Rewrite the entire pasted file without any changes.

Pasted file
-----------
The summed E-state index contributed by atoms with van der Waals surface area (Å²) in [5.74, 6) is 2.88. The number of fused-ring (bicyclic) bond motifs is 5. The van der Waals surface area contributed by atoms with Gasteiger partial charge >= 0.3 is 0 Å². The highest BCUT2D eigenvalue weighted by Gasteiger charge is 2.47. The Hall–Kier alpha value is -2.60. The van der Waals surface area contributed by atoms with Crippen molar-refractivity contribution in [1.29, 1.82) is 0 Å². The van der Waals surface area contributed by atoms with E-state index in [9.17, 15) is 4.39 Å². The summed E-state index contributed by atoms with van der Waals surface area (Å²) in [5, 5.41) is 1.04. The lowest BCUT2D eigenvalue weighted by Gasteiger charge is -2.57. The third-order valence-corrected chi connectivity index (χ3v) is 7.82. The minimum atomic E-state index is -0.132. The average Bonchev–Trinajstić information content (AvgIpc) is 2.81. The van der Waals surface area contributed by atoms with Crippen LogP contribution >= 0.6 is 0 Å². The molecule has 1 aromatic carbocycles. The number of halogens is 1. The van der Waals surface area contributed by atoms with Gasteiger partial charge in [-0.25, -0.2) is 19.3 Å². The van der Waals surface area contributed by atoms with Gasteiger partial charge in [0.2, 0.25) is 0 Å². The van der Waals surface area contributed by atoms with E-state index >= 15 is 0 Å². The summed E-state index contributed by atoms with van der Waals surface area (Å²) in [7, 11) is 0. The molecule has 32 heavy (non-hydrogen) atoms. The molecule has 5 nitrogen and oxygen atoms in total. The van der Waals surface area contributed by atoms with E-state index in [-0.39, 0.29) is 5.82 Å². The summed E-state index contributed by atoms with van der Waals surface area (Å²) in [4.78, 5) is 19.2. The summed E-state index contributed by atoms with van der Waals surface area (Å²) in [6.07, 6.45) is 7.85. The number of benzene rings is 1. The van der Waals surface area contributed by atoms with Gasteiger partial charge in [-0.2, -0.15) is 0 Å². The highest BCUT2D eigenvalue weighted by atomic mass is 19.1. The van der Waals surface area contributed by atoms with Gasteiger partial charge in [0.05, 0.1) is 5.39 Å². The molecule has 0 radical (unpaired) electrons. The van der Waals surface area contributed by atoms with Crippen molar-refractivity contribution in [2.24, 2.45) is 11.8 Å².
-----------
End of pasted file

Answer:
The summed E-state index contributed by atoms with van der Waals surface area (Å²) in [5.74, 6) is 2.88. The number of fused-ring (bicyclic) bond motifs is 5. The van der Waals surface area contributed by atoms with Gasteiger partial charge >= 0.3 is 0 Å². The highest BCUT2D eigenvalue weighted by Gasteiger charge is 2.47. The Hall–Kier alpha value is -2.60. The van der Waals surface area contributed by atoms with Crippen molar-refractivity contribution in [1.29, 1.82) is 0 Å². The van der Waals surface area contributed by atoms with E-state index in [9.17, 15) is 4.39 Å². The summed E-state index contributed by atoms with van der Waals surface area (Å²) in [5, 5.41) is 1.04. The lowest BCUT2D eigenvalue weighted by Gasteiger charge is -2.57. The third-order valence-corrected chi connectivity index (χ3v) is 7.82. The minimum atomic E-state index is -0.132. The average Bonchev–Trinajstić information content (AvgIpc) is 2.81. The van der Waals surface area contributed by atoms with Crippen LogP contribution >= 0.6 is 0 Å². The molecule has 1 aromatic carbocycles. The number of halogens is 1. The van der Waals surface area contributed by atoms with Gasteiger partial charge in [-0.25, -0.2) is 19.3 Å². The van der Waals surface area contributed by atoms with Gasteiger partial charge in [0.2, 0.25) is 0 Å². The van der Waals surface area contributed by atoms with E-state index >= 15 is 0 Å². The summed E-state index contributed by atoms with van der Waals surface area (Å²) in [7, 11) is 0. The molecule has 32 heavy (non-hydrogen) atoms. The molecule has 5 nitrogen and oxygen atoms in total. The van der Waals surface area contributed by atoms with E-state index in [-0.39, 0.29) is 5.82 Å². The summed E-state index contributed by atoms with van der Waals surface area (Å²) in [4.78, 5) is 19.2. The summed E-state index contributed by atoms with van der Waals surface area (Å²) in [6.07, 6.45) is 7.85. The number of benzene rings is 1. The van der Waals surface area contributed by atoms with Gasteiger partial charge in [-0.2, -0.15) is 0 Å². The highest BCUT2D eigenvalue weighted by atomic mass is 19.1. The van der Waals surface area contributed by atoms with Gasteiger partial charge in [0.05, 0.1) is 5.39 Å². The molecule has 0 radical (unpaired) electrons. The van der Waals surface area contributed by atoms with Crippen molar-refractivity contribution in [2.24, 2.45) is 11.8 Å².